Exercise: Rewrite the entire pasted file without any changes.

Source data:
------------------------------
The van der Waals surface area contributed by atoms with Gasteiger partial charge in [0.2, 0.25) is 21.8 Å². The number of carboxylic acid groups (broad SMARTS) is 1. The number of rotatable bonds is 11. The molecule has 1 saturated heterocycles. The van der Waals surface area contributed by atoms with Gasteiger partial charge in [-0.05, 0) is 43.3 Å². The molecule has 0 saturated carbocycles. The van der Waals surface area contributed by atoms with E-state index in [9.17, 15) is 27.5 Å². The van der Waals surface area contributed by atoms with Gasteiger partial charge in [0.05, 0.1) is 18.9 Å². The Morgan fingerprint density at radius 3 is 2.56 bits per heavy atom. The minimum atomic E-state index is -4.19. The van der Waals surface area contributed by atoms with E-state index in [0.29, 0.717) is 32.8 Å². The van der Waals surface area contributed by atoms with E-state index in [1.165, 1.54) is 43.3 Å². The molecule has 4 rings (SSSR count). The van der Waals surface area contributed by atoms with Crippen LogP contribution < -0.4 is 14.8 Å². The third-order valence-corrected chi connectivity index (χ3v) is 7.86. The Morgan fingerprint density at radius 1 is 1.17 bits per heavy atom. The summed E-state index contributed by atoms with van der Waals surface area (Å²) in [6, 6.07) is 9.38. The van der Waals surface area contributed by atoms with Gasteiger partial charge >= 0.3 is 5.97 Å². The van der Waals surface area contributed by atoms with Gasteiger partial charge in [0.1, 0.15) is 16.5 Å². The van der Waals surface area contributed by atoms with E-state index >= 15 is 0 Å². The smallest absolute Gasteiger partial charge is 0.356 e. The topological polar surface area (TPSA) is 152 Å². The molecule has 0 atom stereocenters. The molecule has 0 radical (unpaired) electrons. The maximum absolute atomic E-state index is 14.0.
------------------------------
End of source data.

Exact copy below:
The van der Waals surface area contributed by atoms with Gasteiger partial charge in [0.2, 0.25) is 21.8 Å². The number of carboxylic acid groups (broad SMARTS) is 1. The number of rotatable bonds is 11. The molecule has 1 saturated heterocycles. The van der Waals surface area contributed by atoms with Gasteiger partial charge in [-0.05, 0) is 43.3 Å². The molecule has 0 saturated carbocycles. The van der Waals surface area contributed by atoms with E-state index in [9.17, 15) is 27.5 Å². The van der Waals surface area contributed by atoms with Gasteiger partial charge in [0.05, 0.1) is 18.9 Å². The Morgan fingerprint density at radius 3 is 2.56 bits per heavy atom. The minimum atomic E-state index is -4.19. The van der Waals surface area contributed by atoms with E-state index in [0.29, 0.717) is 32.8 Å². The van der Waals surface area contributed by atoms with E-state index in [1.165, 1.54) is 43.3 Å². The molecule has 4 rings (SSSR count). The van der Waals surface area contributed by atoms with Crippen LogP contribution < -0.4 is 14.8 Å². The third-order valence-corrected chi connectivity index (χ3v) is 7.86. The Morgan fingerprint density at radius 1 is 1.17 bits per heavy atom. The summed E-state index contributed by atoms with van der Waals surface area (Å²) in [6, 6.07) is 9.38. The van der Waals surface area contributed by atoms with Gasteiger partial charge >= 0.3 is 5.97 Å². The van der Waals surface area contributed by atoms with Gasteiger partial charge in [0.1, 0.15) is 16.5 Å². The van der Waals surface area contributed by atoms with E-state index >= 15 is 0 Å². The smallest absolute Gasteiger partial charge is 0.356 e. The topological polar surface area (TPSA) is 152 Å². The molecule has 0 atom stereocenters. The molecule has 0 radical (unpaired) electrons. The maximum absolute atomic E-state index is 14.0.